By: Dakota Bonds
Every American has their First Amendment right of free speech, they’re born with it, which means anyone can express how they feel as long as they’re not disobeying the law. Therefore, someone kneeling during the National Anthem is them expressing that right and they shouldn’t be penalized for it. Unfortunately, that right seems to only apply to non-people of color.
America is no amature to controversy involving African Americans who are minding their business and a non-person of color butting their head in it . Black athletes peacefully protesting the National Anthem are just another example of that. Former NFL 49ers quarterback and current free agent, Colin Kaepernick, caused controversy when a picture of him sitting during the National Anthem at an NFL preseason game went viral. Kaepernick later met with the media to explain why he sat. “I’m going to continue to stand with the people that are being oppressed. To me, this is something that has to change. When there’s a significant change and I feel that flag represents what it’s supposed to represent, and this country is representing people the way it’s supposed to, I’ll stand,” said Kaepernick, but half of America still doesn’t get it (“ All the Athletes Who Joined Kaepernick’s National Anthem Protest”).
The majority of Americans recently became aware of the “forgotten” three verses of the National Anthem in 2016. The third verse sparked a very much needed conversation. “Their blood has wash’d out their foul footstep’s pollution. No refuge could save the hireling and slave, from the terror of flight or the gloom of the grave” (“History of the National Anthem “). Many people feel that this portion of the anthem has a very racist tone to it, and from looking at the background and history of Francis Scott Key, they might be right. Francis Scott Key was a lawyer who witnessed the British attack on Fort McHenry during the War of 1812 . Key supported sending free blacks, not slaves, back to Africa. He was about as pro-slavery, anti-black and anti-abolitionist as you could get at the time (“History of the National Anthem “).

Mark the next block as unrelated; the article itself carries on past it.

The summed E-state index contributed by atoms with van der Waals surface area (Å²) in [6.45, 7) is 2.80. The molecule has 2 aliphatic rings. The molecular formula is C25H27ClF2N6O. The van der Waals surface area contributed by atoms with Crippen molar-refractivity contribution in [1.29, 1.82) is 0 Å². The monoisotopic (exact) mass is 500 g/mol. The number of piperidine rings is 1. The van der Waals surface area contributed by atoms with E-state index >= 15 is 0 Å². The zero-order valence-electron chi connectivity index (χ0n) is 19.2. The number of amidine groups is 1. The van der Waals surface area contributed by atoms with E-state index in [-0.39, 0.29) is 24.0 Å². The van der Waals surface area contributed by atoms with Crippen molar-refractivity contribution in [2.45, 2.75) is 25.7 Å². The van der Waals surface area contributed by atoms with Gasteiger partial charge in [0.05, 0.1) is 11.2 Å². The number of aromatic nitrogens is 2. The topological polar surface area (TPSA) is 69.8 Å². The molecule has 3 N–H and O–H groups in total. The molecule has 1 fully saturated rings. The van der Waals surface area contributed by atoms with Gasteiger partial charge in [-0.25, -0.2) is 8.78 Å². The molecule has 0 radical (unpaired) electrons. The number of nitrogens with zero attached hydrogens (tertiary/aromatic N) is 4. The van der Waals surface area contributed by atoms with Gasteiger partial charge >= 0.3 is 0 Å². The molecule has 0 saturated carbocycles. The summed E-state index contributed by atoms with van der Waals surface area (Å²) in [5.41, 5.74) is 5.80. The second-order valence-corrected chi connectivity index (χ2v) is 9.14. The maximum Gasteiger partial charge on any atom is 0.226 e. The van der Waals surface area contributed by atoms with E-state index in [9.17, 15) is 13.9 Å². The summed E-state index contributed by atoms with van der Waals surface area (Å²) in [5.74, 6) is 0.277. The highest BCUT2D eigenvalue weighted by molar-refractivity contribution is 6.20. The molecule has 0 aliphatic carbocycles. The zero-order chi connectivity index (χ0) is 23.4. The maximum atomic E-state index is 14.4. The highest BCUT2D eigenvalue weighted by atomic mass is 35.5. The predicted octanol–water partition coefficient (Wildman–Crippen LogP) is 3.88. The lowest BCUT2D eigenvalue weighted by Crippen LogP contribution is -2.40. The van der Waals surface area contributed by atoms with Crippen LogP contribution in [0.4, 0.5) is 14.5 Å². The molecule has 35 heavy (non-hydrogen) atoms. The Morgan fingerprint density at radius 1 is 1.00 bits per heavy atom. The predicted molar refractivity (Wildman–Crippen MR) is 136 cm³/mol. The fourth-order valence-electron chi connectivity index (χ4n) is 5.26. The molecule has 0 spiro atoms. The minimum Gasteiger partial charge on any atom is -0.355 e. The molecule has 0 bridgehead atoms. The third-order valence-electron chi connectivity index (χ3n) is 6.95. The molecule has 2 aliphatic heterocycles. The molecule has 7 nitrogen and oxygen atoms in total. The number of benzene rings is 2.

Refusing to stand for the National Anthem is considered disrespectful to some past and present members of the military, which is understandable, but Army Special Forces veteran and former Seattle SeaHawks NFL player Nate Boyer had a conversation with Kaepernick and gave him his stamp of approval to kneel instead of sitting during the anthem, which later became Kaepernick’s trademark.
The profiling, police brutality, racism, and oppression that people of color endure is the reason why hundreds of Americans are kneeling, not to be disrespectful to the nations military. The Star Spangled Banner and the U.S. flag represent the United States as a whole, but the degrading of minorities shows that this country only cares about a certain group of people. Taking a knee was never about the flag, it’s about the system’s unjust ways that people of color have endured for far too long.